Let’s not weep for him. Construct elaborate conspiracy theories around him. Pretend there is some moral ambiguity to the manner of his passing.
Osama Bin Laden was not, as the Hamas leadership tellingly tried to claim, a “Holy Warrior”. He was a murderer and a mercenary, an atrocity for hire.
Nor was yesterday a day when, according to Stop the War, “The US and Britain should remind themselves of the grievances which Bin Laden claimed in 2001.” It was a day for remembering the thousands who died in the 11 September attacks, and the grotesque global slaughter that followed.
“This hasn’t made us any safer,” will become the refrain over the days to come. True enough. Bin Laden’s profile made him an operational liability. And al-Qaeda is so structurally diffuse that it is now a concept, rather than a cohesive organisation.
But yesterday was not about security. It was about justice.
I have no personal link to 9/11. I know no one who was in the twin towers, on on United 93, or in the Pentagon. But I visited New York about six weeks after the attack and walked around Ground Zero.
It looked like a giant building site, unremarkable except for the images of the missing that were posted on the exterior fencing. Normal life had resumed. The yellow cabs were passing, the hot-dog vendors doing brisk trade. The office workers were already rushing by without a second glance.
But death was standing beside me on the side walk: it was palpable. An act of indescribable violence had scarred that place, and even if you hadn’t any context of time or location you would have sensed it.
Bin Laden was the perpetrator. We need no court appearance to confirm that fact. He confessed himself.
Actually he didn’t confess. No orange jumpsuits or prison dogs or waterboarding were needed to loosen his tongue.
He boasted about it. Videoed himself exulting in the massacre. And distributed it, like a promo tape, for broadcast in prime time.
There are some who question his killing rather than his capture. Reports of the Navy Seal insertion team being greeted with rocket-propelled grenades and machine-gun fire hold the answer. From everything we know about Bin Laden, this was not a man inclined to throw up his hands and say, “It’s a fair cop, guv.”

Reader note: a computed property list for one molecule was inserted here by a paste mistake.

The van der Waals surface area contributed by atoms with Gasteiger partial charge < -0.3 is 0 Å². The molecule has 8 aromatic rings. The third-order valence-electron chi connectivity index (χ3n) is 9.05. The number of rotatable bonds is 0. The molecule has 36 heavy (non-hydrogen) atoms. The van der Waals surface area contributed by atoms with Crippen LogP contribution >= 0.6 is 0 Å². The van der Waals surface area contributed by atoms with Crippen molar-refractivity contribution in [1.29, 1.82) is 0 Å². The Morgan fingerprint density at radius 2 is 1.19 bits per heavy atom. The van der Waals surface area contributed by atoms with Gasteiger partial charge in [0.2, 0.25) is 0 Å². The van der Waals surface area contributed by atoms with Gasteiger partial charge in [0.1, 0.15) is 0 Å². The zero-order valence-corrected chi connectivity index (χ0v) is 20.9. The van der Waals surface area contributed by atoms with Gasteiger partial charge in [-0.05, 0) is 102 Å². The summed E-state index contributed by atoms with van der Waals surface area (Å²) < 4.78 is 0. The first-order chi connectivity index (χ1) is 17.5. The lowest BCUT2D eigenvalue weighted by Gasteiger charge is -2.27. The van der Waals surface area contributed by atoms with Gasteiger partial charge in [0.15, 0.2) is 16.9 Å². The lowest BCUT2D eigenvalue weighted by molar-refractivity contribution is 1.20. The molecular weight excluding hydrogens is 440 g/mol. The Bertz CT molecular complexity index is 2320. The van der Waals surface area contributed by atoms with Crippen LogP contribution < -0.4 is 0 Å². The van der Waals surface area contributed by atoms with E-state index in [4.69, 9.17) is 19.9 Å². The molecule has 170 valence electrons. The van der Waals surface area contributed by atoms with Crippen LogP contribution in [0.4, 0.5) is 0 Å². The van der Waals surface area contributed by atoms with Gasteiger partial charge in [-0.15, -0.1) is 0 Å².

I do have a passing regret he wasn’t seized and placed on trial. It’s been argued that this would have been a process fraught with complexity. It would have given him a platform and further boosted his status as challenger of western imperialist oppression.
I think it would have had the opposite effect. Demythologised him. Made him real and human and ordinary. As with Eichmann in Jerusalem, the world would again have borne witness to the banality of evil.
But these are details, not issues of great substance. Yes, perhaps there was something slightly tasteless about the scenes of celebration that marked his demise. But flying an airliner packed with innocent men, women and children into the side of a skyscraper is pretty tasteless, too.
It’s a trite phrase, but no less true because of it: the world is a better place. Every global despot and dictator is looking over his shoulder. The good old days when they could place entire populations between themselves and an international reckoning are over. Or they fear they are, which, for the moment at least, will suffice.
And why yesterday was not the best day for the Independent to run the headline “Targeted assassinations are a strategic mistake“.
The political dynamics of the globe’s sole, if ageing, superpower have also shifted. It’s not that the incumbent president is now a certainty for re-election in 2012; that Donald Trump was being seriously discussed as a potential challenger proved it was never in doubt. But the settled wisdom that Republicans are strong on national security and Democrats weak has been turned on its head.
George W Bush warned Bin Laden, “You can run, but you can’t hide.” But the fact was that he could run from Bush, but he couldn’t hide from Barack Obama.
And what of basic humanity? A fellow human being is dead, a life silenced for ever. Surely that should give pause?
No. True humanity should not give pause. Compassion, empathy and understanding demand only one response: that we recall those who fell at Bin Laden’s command. Empathise with those who were left behind. And understand the reaction of those who rejoice in the closure his own death brings.
In truth there will be no closure. The families will always mourn. The images of that crisp, clear day will always be with us. The war it unleashed, in reality just another battle in a war we have been fighting for centuries, will continue.
But Osama Bin Laden has passed into history. We need shed no tears over that.